The Hawaiian Dish That's A Full Lunch Served On A Single Plate

Out of all the places on Earth, most people have probably expressed their wish to spend their holidays in Hawaii, that famous archipelago consisting of 19 islands. There's so much to do in Hawaii and many places to see and visit, such as Waikiki Beach, Hawaii Volcanoes National Park, Kona coffee plantations, and Hanauma Bay. Hawaii is famous for its beautiful beaches and diving spots (via Holiday Parrots). And when you're not sightseeing and visiting popular tourist spots, there's so much traditional Hawaiian food to taste in the meantime. 

There's the frozen treat called shave ice; the Haupia pie, consisting of a pie crust, coconut milk, and whipped cream; or loco moco, a comforting dish consisting of white rice, meat patties, fried eggs, and gravy. You're probably already familiar with poke, the delicious Hawaiian salad consisting of raw fish or seafood and an array of accompaniments served in a bowl (per Hawaii Magazine). 

And if you expected to see the pineapple-topped Hawaiian pizza on this list, think again. This pizza originates from Canada, where it was invented by a Greek man named Sotirios Panopoulos, who immigrated to Canada in 1954. But there's no need to worry because you can try one other dish that's associated with Hawaii more than any other.

Plate lunch consists of white rice, macaroni salad, and a protein of choice

Eater reports that a meal called plate lunch is the most authentic Hawaiian dish, representing the melting pot of Hawaiian cultures on a single plate. This inexpensive and hearty meal is served in restaurants and street food vendors across the state, and the components of the meal are ever-changing. What remains the same, however, is the macaroni salad and two scoops of white rice.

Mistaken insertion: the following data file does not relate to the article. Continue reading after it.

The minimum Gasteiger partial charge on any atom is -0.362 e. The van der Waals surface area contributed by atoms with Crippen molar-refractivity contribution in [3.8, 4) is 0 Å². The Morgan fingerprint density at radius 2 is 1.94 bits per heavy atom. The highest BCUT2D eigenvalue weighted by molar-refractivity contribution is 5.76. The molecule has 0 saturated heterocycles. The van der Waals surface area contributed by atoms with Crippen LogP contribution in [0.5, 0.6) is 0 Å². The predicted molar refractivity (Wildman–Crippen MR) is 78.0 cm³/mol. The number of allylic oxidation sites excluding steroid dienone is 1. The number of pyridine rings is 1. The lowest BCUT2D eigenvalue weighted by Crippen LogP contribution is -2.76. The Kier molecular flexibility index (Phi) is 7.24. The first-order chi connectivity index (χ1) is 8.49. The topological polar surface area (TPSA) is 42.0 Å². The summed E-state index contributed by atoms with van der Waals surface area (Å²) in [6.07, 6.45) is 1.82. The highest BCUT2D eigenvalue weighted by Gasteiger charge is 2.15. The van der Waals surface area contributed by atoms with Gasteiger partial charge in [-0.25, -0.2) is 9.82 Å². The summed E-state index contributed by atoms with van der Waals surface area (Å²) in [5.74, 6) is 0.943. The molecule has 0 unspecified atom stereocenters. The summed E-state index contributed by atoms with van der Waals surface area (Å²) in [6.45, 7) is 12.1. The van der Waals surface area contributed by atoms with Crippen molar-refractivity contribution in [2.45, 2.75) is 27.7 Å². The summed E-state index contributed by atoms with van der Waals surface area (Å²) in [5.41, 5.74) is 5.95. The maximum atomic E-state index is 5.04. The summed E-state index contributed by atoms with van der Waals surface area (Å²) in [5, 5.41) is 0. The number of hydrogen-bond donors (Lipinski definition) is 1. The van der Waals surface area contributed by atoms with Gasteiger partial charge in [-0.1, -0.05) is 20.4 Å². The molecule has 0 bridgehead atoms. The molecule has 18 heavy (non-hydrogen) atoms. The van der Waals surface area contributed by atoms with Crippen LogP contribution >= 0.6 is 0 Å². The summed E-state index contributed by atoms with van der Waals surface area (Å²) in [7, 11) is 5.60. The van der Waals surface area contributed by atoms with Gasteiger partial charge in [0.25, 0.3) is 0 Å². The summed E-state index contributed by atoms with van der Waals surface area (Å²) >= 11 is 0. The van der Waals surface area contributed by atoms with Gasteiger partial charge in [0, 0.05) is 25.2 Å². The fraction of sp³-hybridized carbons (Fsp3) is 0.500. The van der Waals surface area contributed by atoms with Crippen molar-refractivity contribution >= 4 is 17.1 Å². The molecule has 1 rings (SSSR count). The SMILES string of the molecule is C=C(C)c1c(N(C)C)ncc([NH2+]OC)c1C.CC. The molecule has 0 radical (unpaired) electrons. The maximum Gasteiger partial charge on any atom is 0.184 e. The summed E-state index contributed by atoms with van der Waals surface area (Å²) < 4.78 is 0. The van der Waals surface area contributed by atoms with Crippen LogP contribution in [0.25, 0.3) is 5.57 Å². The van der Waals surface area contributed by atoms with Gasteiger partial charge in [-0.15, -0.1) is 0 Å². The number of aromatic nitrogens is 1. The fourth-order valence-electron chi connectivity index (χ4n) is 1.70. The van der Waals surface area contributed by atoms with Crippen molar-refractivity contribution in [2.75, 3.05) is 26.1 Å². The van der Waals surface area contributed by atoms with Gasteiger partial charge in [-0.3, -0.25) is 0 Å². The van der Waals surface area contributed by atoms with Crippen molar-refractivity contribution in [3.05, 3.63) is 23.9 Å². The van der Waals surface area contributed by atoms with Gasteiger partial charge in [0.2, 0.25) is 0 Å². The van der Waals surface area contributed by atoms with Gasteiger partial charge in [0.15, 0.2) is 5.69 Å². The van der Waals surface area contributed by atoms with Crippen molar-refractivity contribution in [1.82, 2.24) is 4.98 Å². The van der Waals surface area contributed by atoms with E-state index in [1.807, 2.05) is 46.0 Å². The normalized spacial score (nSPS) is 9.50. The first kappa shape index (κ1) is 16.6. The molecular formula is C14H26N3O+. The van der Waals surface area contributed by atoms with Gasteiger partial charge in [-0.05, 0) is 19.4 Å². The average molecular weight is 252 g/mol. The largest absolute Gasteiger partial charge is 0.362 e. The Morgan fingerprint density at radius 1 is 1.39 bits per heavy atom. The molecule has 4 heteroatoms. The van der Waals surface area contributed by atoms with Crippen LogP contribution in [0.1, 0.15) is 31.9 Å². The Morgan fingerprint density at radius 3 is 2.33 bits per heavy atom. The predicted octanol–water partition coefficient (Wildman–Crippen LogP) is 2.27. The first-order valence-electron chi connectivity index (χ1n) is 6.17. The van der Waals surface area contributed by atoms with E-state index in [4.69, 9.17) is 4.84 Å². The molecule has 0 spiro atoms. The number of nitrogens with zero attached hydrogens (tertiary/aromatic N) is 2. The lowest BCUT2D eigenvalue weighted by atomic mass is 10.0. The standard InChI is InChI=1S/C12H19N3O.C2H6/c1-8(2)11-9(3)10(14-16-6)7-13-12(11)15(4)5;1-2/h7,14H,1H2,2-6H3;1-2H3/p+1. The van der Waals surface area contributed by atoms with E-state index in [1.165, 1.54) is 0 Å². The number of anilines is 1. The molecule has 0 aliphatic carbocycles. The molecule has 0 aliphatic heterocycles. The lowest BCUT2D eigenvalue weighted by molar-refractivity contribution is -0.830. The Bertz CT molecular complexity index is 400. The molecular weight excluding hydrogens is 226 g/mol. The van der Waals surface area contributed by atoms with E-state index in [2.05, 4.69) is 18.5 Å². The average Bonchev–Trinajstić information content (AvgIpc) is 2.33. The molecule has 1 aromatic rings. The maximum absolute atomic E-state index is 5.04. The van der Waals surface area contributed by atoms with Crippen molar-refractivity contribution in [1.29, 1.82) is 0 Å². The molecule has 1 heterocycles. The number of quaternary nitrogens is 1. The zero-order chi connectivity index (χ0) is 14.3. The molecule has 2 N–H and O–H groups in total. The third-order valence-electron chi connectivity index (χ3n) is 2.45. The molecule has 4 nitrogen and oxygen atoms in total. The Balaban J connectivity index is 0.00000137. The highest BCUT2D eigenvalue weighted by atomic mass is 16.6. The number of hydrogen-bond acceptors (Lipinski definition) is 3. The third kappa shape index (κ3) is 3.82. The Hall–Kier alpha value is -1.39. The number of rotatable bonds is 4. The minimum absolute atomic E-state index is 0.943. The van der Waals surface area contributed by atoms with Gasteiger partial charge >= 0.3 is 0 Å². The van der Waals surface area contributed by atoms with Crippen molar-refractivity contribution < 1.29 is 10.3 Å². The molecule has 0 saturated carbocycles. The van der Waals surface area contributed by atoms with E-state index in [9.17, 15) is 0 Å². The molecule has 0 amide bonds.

The proteins change, so you can expect authentic Hawaiian dishes accompanying your mayonnaise-based mac salad and rice, such as loco moco; Spam musubi, consisting of Spam slices, rice, and nori sheets; and kalua pork, made by slow-cooking pork shoulder. You may also find chicken or pork katsu breaded cutlets or the juicy salmon teriyaki. 

New York Times revealed that the plate lunch dates back to the 1880s when fruit and sugar companies served food to their workers, who came over from places like China, Japan, and Portugal. The workers first ate from bento boxes, and those were replaced with plates or plastic foam containers with little compartments in them, hence the name of the meal.

A lot of time has passed since then, and the plate lunch lives on, proving its cultural significance and showing how different cultures can share their food and enjoy different flavors on just one plate.